- Prosecutor seeking to end investigations in 2-3 weeks
- Latest charge is one of forgery in relation to funds transfer
The former BSI SA private banker charged amid probes related to the troubled 1Malaysia Development Bhd. was also accused of forgery with Singapore authorities signaling they plan to bring the investigations to a close within weeks.
The latest charge, submitted in a Singapore state court hearing against Yeo Jiawei on Thursday, brings the total to seven as the probe reaches a "critical stage," Second Solicitor-General Kwek Mean Luck said in court. He already had six other charges including money laundering, cheating BSI by dishonest concealment and obstructing justice. Yeo’s lawyer challenged the court’s decision to continue holding his client in custody.
Yeo was charged Thursday with signing a reference letter to Citigroup Inc. in December 2013 and misrepresenting it as bearing the authority of BSI. The letter was written to facilitate a transfer of $11.95 million from SRC International (Malaysia) Ltd.’s BSI account to Affinity Equity International Partners Ltd., a company beneficially owned by Tan Kim Loong, using Pacific Harbour Global Growth Fund AA4 as an intermediary.
The latest charge comes amid the city’s most complex cross-border investigation undertaken by the white-collar police, with authorities across the globe examining claims that 1MDB was used to funnel money to politically-connected individuals. Malaysia’s central bank has announced it was ending its probe into 1MDB and fined the state investment fund.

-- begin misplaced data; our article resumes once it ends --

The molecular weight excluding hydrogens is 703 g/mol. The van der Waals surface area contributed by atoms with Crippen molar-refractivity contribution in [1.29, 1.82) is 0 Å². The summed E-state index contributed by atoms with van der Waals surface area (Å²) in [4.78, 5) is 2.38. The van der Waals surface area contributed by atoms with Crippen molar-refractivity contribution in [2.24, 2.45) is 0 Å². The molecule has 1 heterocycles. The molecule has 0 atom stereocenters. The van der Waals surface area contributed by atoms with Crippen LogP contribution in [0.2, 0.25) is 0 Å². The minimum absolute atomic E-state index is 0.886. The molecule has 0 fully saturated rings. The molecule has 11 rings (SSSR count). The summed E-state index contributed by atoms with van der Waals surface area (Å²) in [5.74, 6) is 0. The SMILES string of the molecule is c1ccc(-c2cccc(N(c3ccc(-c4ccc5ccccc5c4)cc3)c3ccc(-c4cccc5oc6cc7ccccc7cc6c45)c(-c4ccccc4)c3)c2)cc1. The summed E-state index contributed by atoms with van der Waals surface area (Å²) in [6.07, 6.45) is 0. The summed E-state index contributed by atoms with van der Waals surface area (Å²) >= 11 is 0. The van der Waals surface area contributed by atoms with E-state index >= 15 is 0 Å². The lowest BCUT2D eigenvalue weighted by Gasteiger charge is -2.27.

Yeo, who’s held in custody in Singapore, said via video link in court that he was "complying with anti-money laundering provisions" with the Citigroup letter and didn’t understand why he was charged.
While the charges didn’t mention 1MDB by name, they stem from investigations into the fund’s money flows, people familiar with the case have said. Yeo, 33, had proposed investment products to 1MDB while at BSI and was questioned as part of Singapore’s probe, the people had said.
Prosecutors have accused Yeo of receiving secret profits of at least $4 million and playing a key role in moving “staggering” amounts of money.
Prosecutors have also referred to Yeo’s dealings with firms linked to 1MDB, Brazen Sky Ltd. and Bridge Partners Investment Management, the fund manager of Bridge Global Absolute Return Fund SPC. Yeo’s lawyer Philip Fong said in court that other employees and ex-employees of BSI are in a similar position to explain some of the transactions under investigation.
Yeo has been in remand since April 15 and was charged April 20, and will be held for one more week until May 19. A second man has been accused by Singapore prosecutors of corruption and being implicated in illicit transactions with Yeo.
Yeo’s lawyer said some of the charges against his client didn’t pertain to the case on 1MDB. He objected to prosecution’s request to keep Yeo in custody, saying he was only allowed 30 minutes with his client on May 9 and asked for more reasonable access.
Yeo’s parents and wife are also being investigated for allegedly receiving illicit funds, Kwek said. Authorities are seeking to bring an end to investigations into Yeo in two to three weeks, he said.
The criminal case is Public Prosecutor v Yeo Jiawei, Singapore State Court.